Re: [PATCH] mm-add-vfree_atomic-fix
From: Andrey Ryabinin
Date: Tue Dec 13 2016 - 15:01:36 EST
On 12/13/2016 09:15 PM, Andy Lutomirski wrote:
>>> But not quite acked by me. What happened to the vfree code that
>>> causes vfree_deferred to be called in a preemptable context? That
>>> sounds like a bug.
>> Not sure I understand but the above stack points to a preemptible
>> context (copy_process). My stack was different and it looks preemptible as well.
>> free_thread_stack calls vfree_atomic unconditionally. So I am not sure
>> why do you think this is a bug?
>>> (This code doesn't exist in Linus' tree. What tree does this apply to.)
>> Anyway, now that I am looking at Andrew's tree I can see  which
>> doesn't have this_cpu_ptr. So I am not sure where this this_cpu_ptr came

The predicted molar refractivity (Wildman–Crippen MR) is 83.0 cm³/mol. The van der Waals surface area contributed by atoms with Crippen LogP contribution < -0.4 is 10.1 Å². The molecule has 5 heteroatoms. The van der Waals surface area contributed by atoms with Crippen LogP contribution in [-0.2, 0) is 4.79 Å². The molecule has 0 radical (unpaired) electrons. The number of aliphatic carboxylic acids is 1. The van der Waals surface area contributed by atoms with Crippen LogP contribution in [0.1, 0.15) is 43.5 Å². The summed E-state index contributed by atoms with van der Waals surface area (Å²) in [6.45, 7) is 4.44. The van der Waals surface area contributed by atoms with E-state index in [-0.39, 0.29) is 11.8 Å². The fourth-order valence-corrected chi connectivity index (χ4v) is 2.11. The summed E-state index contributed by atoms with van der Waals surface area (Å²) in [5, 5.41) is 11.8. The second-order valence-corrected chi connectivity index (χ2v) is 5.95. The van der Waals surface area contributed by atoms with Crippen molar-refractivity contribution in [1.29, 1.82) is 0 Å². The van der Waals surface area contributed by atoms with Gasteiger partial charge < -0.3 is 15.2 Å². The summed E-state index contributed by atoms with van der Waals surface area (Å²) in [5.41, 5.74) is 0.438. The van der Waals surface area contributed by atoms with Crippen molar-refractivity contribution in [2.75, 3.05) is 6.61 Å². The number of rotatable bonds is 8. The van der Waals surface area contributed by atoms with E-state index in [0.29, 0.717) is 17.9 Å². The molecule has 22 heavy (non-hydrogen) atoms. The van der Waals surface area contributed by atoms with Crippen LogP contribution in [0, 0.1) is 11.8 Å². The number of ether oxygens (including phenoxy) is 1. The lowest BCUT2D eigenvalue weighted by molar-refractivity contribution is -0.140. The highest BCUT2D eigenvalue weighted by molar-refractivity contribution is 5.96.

>> from. Maybe the previous version of the patch which has shown up in the
>> linux-next and Andrew has picked up  in the meantime. /me confused
>>  http://www.ozlabs.org/~akpm/mmotm/broken-out/mm-add-vfree_atomic.patch
>>  http://lkml.kernel.org/r/1481553981-3856-1-git-send-email-aryabinin@xxxxxxxxxxxxx
> The underlying issue seems to be that we have this shiny new function
> vfree_atomic() which doesn't work in *non-atomic* context and that we
It does work non-atomic context. It's fixed now.
> have "kernel/fork: use vfree_atomic() to free thread stack" that calls
> vfree_atomic() from non-atomic context.
>From both context actually. Usually task stack is freed from atomic context:
On rare occasions it can be freed from non-atomic context, e.g. error path in copy_process().
> I'm not sure what the motivation of the latter patch was, but ISTM we
> should revert it. TBH I'm not quite sure what the purpose of
> splitting vfree() and vfree_atomic() was, but I'm not seeing any
> reason that the common case of freeing stacks from non-atomic context
> should defer the free instead of just doing it right away.
> Andrey, Johannes, why should task stack freeing use vfree_atomic() in
> the first place?
Because vfree() now can sleep and task stack freeing usually done in atomic context.